There are many health benefits of removing animal products from one's diet. These include reversing cardiovascular disease, type 2 diabetes, and other ailments. The scientific literature substantiates these claims, such as the reversal of coronary artery disease and increasing insulin sensitivity through the adoption of a vegan diet alone. Some studies that have been published on the topic — particularly by vegan proponents like Caldwell Esselstyn and Dean Ornish — have received criticisms of methodology by a blogger. But an increasing number of studies shows that the fewer animal products we consume the healthier we are in terms (at least) of type 2 diabetes, even healthier than a non-westernized omnivore diet with low meat and fish intake and after accounting for various confounders and risk factors (e.g., age, body mass index, smoking, alcohol, sweetened beverages). But a vegetarian diet will not benefit type 2 diabetes if it is rich in simple carbohydrates.
Some animal-derived foods may pose greater risks to health. Meta-analyses tend to show a mild to moderate increased risk of all-cause mortality with consumption of red — and, especially, processed — meat. Red and processed meat may, most notably, increase risk of prostate, colon, thyroid, esophageal,  breast, and other forms of cancer. In particular, meat cooked at high temperatures may produce an additional number of carcinogens. Higher meat consumption, particularly processed meat, may also promote a higher risk of diabetes, cardiovascular disease, and obesity. Dairy and eggs are generally more controversial but there may be some benefits to excluding them such as reduced risk of breast cancer.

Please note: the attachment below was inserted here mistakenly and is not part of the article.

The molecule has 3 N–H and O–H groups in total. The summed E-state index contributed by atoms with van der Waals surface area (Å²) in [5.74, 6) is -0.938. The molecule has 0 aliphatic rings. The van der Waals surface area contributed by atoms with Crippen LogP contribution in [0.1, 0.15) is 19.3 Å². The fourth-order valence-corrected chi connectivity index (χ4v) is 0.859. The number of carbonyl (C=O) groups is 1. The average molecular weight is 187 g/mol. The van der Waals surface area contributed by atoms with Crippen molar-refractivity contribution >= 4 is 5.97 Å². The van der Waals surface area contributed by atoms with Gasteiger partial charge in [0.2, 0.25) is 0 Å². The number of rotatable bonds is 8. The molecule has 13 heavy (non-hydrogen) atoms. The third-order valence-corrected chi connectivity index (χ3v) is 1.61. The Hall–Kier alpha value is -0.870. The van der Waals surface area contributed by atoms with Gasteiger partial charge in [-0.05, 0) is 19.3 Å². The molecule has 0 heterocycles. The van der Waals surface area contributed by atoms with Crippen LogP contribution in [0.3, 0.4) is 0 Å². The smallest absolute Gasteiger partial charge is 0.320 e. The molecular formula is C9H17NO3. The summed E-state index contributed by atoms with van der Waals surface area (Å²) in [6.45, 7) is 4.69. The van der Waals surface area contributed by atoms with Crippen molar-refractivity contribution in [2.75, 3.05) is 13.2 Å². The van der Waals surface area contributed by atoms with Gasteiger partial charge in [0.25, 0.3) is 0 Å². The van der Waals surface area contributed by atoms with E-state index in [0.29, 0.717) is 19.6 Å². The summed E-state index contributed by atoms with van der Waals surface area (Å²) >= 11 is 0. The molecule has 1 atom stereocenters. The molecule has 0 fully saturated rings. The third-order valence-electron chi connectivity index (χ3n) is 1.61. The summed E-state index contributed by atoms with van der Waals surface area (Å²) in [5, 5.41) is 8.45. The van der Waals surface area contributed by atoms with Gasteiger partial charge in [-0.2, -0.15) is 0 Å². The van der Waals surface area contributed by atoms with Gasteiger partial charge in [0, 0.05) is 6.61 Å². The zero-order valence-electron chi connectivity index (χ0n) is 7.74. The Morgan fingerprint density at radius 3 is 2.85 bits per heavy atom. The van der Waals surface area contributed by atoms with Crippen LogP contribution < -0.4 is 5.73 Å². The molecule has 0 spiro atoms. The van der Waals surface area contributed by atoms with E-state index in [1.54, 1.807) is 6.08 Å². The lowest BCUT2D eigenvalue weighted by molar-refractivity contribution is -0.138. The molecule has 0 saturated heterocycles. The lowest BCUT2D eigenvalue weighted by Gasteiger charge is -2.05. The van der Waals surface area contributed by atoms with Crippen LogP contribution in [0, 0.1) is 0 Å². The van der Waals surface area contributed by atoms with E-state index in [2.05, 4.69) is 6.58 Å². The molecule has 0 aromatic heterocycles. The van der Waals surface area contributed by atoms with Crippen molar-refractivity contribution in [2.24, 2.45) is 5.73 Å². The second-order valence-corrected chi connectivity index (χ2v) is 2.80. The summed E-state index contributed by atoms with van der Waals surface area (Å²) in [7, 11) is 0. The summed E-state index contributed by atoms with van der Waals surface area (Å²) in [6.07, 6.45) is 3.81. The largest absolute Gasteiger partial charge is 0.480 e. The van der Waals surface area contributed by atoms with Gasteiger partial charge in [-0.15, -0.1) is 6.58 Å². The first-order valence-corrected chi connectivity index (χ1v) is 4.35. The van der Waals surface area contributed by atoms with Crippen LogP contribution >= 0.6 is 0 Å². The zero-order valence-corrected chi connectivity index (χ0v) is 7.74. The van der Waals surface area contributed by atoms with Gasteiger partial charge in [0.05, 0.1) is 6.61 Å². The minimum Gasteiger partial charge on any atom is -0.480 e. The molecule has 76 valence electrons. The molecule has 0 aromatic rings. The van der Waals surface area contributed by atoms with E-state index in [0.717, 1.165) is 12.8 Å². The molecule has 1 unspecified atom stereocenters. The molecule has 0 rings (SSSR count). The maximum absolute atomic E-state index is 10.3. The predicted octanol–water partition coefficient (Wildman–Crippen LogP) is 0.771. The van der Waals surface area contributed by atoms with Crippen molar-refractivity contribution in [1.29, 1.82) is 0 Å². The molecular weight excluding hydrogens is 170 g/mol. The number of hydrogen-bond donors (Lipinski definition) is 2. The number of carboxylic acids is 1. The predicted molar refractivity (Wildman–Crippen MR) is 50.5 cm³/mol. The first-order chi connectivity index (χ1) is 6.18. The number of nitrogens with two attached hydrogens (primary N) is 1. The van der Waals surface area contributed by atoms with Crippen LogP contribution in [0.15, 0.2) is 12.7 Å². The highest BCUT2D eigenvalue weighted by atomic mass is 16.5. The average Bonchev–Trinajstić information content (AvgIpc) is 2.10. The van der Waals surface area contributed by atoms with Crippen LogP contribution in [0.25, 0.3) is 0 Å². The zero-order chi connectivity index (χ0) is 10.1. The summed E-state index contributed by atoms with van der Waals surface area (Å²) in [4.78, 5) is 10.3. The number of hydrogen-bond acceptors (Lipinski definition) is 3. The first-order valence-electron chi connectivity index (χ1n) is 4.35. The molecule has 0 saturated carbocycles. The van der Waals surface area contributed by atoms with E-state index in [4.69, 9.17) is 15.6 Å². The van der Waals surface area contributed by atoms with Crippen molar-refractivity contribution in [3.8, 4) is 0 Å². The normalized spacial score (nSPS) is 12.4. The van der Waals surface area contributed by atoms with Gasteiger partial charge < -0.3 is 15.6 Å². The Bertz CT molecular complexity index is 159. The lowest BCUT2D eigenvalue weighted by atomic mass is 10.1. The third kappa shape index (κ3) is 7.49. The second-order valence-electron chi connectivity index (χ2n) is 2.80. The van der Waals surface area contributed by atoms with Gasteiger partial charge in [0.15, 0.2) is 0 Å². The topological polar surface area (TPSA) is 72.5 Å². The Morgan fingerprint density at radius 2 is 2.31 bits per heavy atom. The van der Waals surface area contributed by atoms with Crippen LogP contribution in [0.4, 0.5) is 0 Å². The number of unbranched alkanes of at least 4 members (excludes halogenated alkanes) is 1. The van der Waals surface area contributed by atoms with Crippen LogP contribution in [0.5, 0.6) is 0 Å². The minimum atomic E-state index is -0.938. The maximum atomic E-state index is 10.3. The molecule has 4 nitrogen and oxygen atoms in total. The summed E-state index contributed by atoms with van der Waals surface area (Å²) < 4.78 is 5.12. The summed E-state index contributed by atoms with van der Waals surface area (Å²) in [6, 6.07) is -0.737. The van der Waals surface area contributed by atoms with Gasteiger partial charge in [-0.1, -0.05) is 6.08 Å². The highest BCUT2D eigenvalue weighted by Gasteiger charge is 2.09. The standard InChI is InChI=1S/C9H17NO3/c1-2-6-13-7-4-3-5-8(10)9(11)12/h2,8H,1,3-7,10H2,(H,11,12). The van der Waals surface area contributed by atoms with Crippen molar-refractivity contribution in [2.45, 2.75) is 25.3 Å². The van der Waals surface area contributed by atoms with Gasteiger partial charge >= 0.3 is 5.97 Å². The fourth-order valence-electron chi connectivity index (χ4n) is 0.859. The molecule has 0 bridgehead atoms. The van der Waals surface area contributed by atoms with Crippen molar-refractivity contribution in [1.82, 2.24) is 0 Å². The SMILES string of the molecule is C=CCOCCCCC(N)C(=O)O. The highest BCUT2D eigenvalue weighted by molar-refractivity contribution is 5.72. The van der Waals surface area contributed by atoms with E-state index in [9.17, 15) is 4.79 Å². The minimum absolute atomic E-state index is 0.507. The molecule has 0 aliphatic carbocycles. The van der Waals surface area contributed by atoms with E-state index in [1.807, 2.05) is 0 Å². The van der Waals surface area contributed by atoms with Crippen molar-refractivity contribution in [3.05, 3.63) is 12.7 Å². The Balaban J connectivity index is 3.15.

Conversely, higher consumption of certain plant-derived foods such as fruits, nuts, and vegetables have shown to have had a generally positive effect on health with reduced risks of the same diseases. This may partially explain the generally lower incidences of cardiovascular disease, diabetes, cancer, obesity, and other diseases among vegans and vegetarians. Moreover, for vegans as well as non-vegans, consideration must be given to ensure adequate intake of vitamins and minerals, especially vitamin B12 in the case of vegans, because of its absence from non-fortified plant foods, though it's present in some yeasts.